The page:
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Despite this, a film like this lives and dies with the lead, and Matt Damon’s Mark Watney is great. Damon may have not been on everyone’s wish list to play Watney, but Damon brings everything to the character that he can and that task is not easy. Damon is pretty much alone for the whole film and thanks to Damon’s always reliable acting chops. We feel for Watney and want to root for him. The other thing that Damon brings to Watney, and the film that will surprise some people, is humor. The Martian is surprisingly funny and filled with humor throughout. If you’re wondering how Watney doesn’t go crazy – and how the humor comes into play – Watney video records everything for NASA’s log and much like a scientist, he is documenting everything he does taking us along for the ride.

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While The Martian is on Damon’s shoulders to carry, a lead is only as good as their supporting characters, and the film has great supporting characters and actors. The Ares III crew chemistry is solid and you believe that these people have been together for months with the banter being fresh and quick. Jessica Chastain’s Commander Lewis is the stern and no-nonsense leader, Michael Pena’s Martinez, the pilot, shares most if not all the banter between Watney and its pretty damn great to hear and watch. Sebastian Stan’s Beck, the doctor, and Askel Hennie’s Vogel, the chemist get lost in the shuffle a bit, but have their moments. Finally, Kate Mara’s Johanssen, the tech, gets her moment to shine too, but with Pena and Chastain getting more of the attention, she also gets lost.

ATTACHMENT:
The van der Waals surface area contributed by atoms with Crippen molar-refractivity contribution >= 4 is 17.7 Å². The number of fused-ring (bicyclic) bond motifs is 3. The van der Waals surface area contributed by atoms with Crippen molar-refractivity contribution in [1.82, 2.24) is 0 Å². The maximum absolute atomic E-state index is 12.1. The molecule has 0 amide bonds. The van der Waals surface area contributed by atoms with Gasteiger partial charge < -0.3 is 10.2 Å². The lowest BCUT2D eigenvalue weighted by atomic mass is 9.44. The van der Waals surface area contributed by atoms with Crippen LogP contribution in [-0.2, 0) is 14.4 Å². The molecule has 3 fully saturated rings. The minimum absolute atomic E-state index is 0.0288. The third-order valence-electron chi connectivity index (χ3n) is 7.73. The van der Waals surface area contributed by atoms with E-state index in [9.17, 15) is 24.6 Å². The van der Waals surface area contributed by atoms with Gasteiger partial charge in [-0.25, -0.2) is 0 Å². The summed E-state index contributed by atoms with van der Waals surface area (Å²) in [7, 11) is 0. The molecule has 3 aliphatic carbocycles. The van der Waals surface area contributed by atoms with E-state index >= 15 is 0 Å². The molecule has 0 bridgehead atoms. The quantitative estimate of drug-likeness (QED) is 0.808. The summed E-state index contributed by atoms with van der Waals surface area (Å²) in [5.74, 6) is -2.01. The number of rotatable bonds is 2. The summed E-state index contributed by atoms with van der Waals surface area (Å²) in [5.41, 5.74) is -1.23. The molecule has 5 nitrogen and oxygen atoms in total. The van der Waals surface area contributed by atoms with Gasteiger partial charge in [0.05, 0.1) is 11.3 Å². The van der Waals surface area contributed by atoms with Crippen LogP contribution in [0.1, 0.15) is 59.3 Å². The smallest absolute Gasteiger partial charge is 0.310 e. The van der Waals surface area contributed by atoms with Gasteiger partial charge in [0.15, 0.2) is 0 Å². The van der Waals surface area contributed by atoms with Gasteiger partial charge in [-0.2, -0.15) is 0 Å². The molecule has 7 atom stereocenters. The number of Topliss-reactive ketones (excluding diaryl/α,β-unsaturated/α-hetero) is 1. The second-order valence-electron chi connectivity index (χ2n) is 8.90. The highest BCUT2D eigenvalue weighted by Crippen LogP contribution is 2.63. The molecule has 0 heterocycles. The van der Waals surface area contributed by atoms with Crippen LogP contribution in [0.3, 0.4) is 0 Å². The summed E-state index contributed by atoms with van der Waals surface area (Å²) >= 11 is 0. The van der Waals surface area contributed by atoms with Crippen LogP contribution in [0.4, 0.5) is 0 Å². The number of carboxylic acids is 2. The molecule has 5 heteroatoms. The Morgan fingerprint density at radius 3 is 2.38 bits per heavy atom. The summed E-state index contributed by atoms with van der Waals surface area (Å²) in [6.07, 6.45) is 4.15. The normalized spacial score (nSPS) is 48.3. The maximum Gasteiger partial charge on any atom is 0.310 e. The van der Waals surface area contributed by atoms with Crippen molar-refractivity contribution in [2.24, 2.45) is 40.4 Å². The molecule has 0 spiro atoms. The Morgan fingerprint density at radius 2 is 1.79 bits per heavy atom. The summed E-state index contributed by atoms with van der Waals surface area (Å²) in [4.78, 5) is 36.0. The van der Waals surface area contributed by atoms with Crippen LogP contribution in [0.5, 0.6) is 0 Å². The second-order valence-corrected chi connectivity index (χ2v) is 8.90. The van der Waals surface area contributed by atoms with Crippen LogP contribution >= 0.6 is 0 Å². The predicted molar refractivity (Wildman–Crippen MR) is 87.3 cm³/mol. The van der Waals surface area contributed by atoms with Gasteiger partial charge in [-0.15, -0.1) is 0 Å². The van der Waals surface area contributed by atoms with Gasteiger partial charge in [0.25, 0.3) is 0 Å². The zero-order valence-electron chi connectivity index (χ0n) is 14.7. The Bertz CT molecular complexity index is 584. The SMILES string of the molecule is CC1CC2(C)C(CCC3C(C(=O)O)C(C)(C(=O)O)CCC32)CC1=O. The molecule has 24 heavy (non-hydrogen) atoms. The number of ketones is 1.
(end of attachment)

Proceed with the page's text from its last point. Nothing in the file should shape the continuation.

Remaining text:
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The NASA and Earth characters are as great as Damon. Jeff Daniels plays Teddy Sanders, the head of NASA, and is looking out the agency as a whole and while his decisions may look like he’s being a hard-ass or the suit bad guy, Daniels gives Sander a special feel. Chiwetel Ejifor’s Vincent Kapoor plays the Mars Missions supervisor and has some great moments especially when he’s across Daniels and Sean Bean’s Mitch Henderson, who is the Ares III’s supervisor. Anytime the three characters are together, the scenes pop because everyone is trying to pull the power away from each other. The scenes also bring the two different sides of the argument that people would face if this ever happened.